2. Wheat Allergy – A wheat allergy is an allergic reaction to wheat proteins. This allergic reaction is histamine-mediated, similar to other foods allergies like peanuts or shellfish. Treatment includes avoidance of wheat and may include carrying an EpiPen in the event there is allergen exposure. 
  3. Non-Celiac Gluten Sensitivity – This gluten reaction may be the most confusing of all! Some individuals report reactions when eating gluten but it isn’t autoimmune or allergy mediated. We don’t actually know why this is but have a few hypotheses. (1) It may be a symptom of irritable or inflammatory bowel disease. (2) It could be a reaction to another ingredient in the food item. (3) It may be an intolerance to modern day wheat strains, that are faster growing to serve food markets. (4) It could be from a shortened length of production of breads due to quick-rising yeast that doesn’t allow gluten and other proteins to break down. (5) There may be added herbicides and pesticides.

I always advise to speak with your health care practitioner before you make any changes.

What are some tips to make eating at restaurants more healthful without depriving myself?

Here are a few tactics I use when I eat at restaurants:

  1. I make sure it isn’t my first meal of the day! Many people fast all day long in anticipation for the meal, then end up overindulging at dinner. I have breakfast and lunch and drink enough water throughout the day so I am not ravenous when I arrive at the restaurant. 
  2. I limit alcohol consumption. One drink for women and two drinks for men per day is the limit we recommend as practitioners to otherwise healthy individuals over the age of 21 years. Anything more increases risk for disease or side effects. Additionally, alcohol limits your inhibitions, making it more difficult to listen to your body’s hunger and fullness cues. Always discuss how much alcohol consumption is right for you with your healthcare practitioner.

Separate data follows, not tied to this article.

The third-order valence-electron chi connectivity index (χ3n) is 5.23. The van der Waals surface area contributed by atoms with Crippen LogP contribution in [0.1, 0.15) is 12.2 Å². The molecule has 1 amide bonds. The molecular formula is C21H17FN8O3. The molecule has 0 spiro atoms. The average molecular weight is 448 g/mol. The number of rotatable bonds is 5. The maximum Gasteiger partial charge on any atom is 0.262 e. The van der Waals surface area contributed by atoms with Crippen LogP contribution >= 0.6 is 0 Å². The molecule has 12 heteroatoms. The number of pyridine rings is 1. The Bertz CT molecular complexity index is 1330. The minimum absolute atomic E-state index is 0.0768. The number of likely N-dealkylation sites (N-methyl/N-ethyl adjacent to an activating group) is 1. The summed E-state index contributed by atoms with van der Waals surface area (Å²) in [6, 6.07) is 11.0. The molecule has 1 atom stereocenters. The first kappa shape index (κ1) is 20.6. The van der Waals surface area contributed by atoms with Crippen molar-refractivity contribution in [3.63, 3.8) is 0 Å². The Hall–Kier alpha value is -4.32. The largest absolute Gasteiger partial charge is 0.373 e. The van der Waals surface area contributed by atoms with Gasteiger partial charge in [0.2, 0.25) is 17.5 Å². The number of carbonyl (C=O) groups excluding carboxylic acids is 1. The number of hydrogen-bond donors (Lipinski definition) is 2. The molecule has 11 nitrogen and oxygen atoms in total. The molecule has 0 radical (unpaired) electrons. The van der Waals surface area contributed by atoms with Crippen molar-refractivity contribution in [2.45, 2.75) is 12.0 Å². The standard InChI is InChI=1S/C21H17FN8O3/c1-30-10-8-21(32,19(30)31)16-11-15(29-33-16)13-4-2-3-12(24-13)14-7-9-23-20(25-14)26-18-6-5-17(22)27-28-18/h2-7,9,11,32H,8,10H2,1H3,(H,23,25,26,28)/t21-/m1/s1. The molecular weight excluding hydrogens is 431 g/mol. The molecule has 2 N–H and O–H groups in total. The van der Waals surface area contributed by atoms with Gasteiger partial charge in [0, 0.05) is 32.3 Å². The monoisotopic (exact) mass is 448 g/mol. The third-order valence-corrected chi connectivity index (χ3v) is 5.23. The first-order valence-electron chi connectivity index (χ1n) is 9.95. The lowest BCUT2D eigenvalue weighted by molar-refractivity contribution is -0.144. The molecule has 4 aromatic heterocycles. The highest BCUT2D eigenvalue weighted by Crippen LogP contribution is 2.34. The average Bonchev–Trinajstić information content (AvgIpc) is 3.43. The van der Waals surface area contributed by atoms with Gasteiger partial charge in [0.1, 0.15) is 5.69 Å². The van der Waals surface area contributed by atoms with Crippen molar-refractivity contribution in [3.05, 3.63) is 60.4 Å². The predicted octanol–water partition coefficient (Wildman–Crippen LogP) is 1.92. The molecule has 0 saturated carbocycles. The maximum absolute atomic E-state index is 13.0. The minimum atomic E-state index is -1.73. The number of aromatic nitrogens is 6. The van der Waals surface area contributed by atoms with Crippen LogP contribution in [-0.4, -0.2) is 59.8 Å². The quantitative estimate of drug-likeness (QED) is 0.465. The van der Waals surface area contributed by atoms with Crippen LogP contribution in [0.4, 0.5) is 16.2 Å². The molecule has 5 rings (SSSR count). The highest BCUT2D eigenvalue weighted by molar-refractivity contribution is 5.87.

3. If I order an appetizer, I try to choose broth-based soups, garden salads, or lean protein, like a seared ahi tuna. These items contain fiber, lean protein, vegetables, and antioxidants so I know I am getting nutritious items! Additionally, veggies and soups have water that hydrate me and stave hunger pangs, so I can then enjoy my meal and eat with more mindfulness and intention. 
  4. I ask for olive oil and vinegar instead of dressing, which is often laden with processed oils, sodium, added sugar, or other preservatives and additives. I enjoy it just as much (I’ve been known to drink the vinegar at the bottom of the bowl at home!) If you prefer dressing, ask the restaurant to add your dressing on the side. Add 1-2 tbsp and toss together. Studies show when you toss the dressing into the salad, rather than dunking with each bite, overall you use less dressing! 
  5. For my main meal, I often look for the main protein to be grilled, baked, broiled, or seared, as opposed to fried. If I really want something fried, I go for it because it isn’t something that I eat on a regular basis. In my opinion, it’s all about moderation and feeling satisfied, not restricted.